Carry copies of your credit card numbers separately. If your credit cards are lost or stolen, contact the company immediately.

Accommodation:
For most smaller cities and towns the only options for sleeping will be a hotel or bed and breakfast. Some larger cities are starting to have a hostel scene but they vary greatly. The USA has hotels that can be extremely dingy and scary to the super high end and everything in between.

For people on a smaller budget camping is always an option, mainly in the western part of the country. There are privately owned developed camp grounds like KOA and almost all national and state parks and monuments have some sort of developed camping. For the more rustic/cheap traveler camping on most BLM, forset service and wilderness area land is a free option as long as certain rules are followed.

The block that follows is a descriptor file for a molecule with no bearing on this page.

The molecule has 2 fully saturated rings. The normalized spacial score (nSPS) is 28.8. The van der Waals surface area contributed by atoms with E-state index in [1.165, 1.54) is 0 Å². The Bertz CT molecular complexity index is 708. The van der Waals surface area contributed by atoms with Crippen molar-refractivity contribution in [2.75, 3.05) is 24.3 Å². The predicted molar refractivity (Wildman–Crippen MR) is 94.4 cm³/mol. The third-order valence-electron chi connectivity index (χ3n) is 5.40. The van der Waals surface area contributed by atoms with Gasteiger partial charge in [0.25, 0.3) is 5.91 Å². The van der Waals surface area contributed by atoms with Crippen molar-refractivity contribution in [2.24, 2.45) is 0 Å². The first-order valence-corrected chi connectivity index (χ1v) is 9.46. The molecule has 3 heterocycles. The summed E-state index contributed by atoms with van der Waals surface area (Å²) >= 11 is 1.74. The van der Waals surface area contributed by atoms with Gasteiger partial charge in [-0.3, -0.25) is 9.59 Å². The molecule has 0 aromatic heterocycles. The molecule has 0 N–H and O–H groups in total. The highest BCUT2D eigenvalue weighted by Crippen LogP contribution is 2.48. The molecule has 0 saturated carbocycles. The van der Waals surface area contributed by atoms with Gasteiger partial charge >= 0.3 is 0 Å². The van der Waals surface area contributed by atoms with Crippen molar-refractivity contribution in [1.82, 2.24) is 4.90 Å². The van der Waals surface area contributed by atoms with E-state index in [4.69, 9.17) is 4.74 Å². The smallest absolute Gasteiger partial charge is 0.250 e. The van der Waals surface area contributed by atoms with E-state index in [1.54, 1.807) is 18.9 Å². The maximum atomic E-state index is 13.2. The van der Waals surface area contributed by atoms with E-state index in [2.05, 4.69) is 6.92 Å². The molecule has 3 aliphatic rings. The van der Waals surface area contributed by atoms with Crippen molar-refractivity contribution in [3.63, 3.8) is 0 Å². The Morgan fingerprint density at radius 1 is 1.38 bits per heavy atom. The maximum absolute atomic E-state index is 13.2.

Food and restaurants :
Food in the US can be as diverse as the country is large. It is however very hard to avoid the myriad of chain-operated fast food venues that can be found on virtually every street corner. Naturally enough, the American staples of fried chicken, hamburgers, pizza and hot dogs are all well represented as is Mexican fast food and an increasing trend towards somewhat healthier sandwich shops. Restaurants often follow with similar offerings though usually cooked to a somewhat higher standard. Of course, there are many high quality restaurants within the US as well, particularly in the larger cities.

Many visitors to the US are baffled by the strict adherence to tipping protocol. Not tipping appropriately is seen as either very poor manners or an expression of disgust at the service offered. Tipping percentage usually ranges from 10% to 20% of the total bill, with 15% being a relatively average tipping amount. In some cases, particularly with larger parties (say 8 or more), a 15% tip could already be added on to the bill. You should always review the bill to ensure this isn't the case before adding your own tip. It is not necessary to tip in fast food restaurants.

Electricity:
Electricity in United States of America / USA is 120 Volts, alternating at 60 cycles per second. If you travel to United States of America / USA with a device that does not accept 120 Volts at 60 Hertz, you will need a voltage converter